What happens when a Reformed Protestant sees an argument for Roman Catholic prayers to the dead? Or Roman Catholic suffering in Purgatory to make up for sins to merit Heaven? Or Eastern Orthodox arguments for icons? Or the rite of chrismation?
Pretty much, mocking ridicule, not just because the conclusion is wrong but because the argument itself is so stupid.
I’m not going to comment on the propriety of Protestant reactions to this stuff. I’m just going to make a plea for impartiality. When we read such gems as,
Though Christ did not offer or tender the blessings of grace to any, much less to them in general; but as a preacher of the Gospel, published the truths of it to all; and as the Mediator of the new covenant, dispensed blessings of it to those who were (not should be) given him by the Father.
shouldn’t we acknowledge that no “Romanist” superstition ever did worse violence to Scripture? Honestly. This really is on the level of news stories about Mary’s profile appearing in some lady’s scrambled eggs.
It is corrupt stupidity that people would, in the name of a “truth” they pretend to understand, go through the Scriptures with an editing pen of special pleading, and line after line get rid of the Word of God.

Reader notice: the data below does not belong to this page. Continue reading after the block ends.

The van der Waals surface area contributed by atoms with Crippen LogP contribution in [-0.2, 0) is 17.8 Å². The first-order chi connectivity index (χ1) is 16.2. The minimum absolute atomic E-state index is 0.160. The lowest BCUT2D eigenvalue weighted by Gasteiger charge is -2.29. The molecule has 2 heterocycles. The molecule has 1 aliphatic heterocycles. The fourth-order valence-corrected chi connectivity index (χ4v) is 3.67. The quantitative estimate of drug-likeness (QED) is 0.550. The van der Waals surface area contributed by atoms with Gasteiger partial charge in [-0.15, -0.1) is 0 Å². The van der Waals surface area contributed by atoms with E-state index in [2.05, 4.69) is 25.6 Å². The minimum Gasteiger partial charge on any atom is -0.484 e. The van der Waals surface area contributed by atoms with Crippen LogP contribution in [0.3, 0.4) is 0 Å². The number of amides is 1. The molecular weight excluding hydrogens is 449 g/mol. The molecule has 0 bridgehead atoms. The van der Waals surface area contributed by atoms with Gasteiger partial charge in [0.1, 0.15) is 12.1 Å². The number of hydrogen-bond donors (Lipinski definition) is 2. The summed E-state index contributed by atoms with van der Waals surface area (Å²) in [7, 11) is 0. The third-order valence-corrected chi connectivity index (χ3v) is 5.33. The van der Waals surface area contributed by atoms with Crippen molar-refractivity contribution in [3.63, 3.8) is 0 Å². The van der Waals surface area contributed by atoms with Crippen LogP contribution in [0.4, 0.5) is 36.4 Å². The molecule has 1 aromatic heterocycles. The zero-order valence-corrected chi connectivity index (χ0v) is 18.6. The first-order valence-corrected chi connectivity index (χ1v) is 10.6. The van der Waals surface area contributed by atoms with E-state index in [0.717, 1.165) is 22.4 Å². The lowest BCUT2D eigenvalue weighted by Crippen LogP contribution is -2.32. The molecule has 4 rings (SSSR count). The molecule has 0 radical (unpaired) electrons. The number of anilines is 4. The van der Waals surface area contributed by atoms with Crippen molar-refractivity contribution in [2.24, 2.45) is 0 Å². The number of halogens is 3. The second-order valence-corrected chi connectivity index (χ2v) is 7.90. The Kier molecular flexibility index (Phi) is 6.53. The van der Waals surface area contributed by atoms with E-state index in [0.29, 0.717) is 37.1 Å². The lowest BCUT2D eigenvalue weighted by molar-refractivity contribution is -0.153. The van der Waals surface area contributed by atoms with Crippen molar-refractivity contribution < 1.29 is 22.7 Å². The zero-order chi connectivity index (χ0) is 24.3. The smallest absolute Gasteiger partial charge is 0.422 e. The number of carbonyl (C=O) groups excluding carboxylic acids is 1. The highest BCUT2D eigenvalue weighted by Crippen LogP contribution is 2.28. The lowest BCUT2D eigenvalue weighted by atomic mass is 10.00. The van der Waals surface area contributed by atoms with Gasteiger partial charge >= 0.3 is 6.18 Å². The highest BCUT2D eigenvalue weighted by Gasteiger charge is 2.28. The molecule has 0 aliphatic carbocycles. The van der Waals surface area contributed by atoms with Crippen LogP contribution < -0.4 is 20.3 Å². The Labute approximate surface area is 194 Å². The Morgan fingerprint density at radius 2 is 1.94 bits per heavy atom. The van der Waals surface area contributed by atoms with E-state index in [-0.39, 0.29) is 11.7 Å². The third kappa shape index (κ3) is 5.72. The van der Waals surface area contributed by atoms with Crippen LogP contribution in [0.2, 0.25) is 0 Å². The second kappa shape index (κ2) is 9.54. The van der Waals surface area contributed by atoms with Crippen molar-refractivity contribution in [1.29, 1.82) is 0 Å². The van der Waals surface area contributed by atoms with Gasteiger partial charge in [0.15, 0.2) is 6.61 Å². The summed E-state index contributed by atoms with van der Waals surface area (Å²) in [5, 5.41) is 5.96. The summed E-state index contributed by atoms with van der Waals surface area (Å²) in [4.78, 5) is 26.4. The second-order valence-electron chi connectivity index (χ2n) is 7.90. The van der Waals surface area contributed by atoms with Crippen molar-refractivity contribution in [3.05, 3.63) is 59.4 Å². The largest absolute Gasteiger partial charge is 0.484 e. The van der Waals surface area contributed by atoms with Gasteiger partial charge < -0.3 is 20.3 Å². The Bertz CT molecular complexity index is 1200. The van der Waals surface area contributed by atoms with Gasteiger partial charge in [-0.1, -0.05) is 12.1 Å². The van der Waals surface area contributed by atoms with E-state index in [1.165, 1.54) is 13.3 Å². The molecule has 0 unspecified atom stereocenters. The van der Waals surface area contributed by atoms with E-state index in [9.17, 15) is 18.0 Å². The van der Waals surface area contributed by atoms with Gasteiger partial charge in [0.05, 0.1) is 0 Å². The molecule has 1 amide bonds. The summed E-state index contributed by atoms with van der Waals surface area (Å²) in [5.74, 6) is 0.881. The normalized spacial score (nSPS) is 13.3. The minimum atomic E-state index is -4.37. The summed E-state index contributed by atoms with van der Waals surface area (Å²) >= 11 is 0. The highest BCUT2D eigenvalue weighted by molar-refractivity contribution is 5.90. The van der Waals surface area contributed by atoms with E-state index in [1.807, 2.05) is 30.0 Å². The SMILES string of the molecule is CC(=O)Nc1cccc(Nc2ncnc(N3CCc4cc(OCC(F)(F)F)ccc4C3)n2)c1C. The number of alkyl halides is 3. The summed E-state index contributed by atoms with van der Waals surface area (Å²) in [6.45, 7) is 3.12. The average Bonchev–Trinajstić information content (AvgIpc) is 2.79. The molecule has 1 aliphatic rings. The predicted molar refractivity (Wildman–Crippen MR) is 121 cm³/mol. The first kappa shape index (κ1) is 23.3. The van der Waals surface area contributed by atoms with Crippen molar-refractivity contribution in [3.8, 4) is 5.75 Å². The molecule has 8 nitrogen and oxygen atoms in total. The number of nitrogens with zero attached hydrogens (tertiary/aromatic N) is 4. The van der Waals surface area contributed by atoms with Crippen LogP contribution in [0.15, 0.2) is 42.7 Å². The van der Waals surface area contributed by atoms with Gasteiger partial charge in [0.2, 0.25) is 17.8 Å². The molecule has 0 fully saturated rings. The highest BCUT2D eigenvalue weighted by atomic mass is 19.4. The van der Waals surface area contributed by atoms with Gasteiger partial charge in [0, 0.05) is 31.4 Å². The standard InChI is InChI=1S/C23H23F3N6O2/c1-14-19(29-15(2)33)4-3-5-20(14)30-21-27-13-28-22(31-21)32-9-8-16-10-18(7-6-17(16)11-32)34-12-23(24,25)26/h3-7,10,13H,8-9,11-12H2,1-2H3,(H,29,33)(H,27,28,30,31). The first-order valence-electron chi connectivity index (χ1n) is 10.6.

Jesus exhorted people time and again to repent and believe in Him, to take up their cross and follow him, through the Apostles to be reconciled to God. It would be insulting to any rationale person’s intelligence to go through all the times in which people in general are offered salvation in accord with the Gospel declaration that Jesus is Lord.
This demon needs to be exorcised from the Presbyterian and Reformed tradition once and for all. It makes us look like morons and makes Arminianism look plausible. The fact that this crap continues to come up in a tradition that prides itself on intellectual rigor makes us the laughingstock of Christendom. At least people who go to laughing revivals don’t boast in their systematic thinking.
PS. Full disclosure: I’m talking about an error that, in one form, I once embraced and spread. And I’m certainly open to the option that it is rarely helpful to use mockery in any of these views. I’m sure that there are occasions when it is best to give every view “its day in court.” What I don’t like to see is a protected sub-culture that is allowed to continue because no one calls a spade a spade. That is the point of this entry, and my plan is for it to be unique in its tone–though I’m not apologizing for it.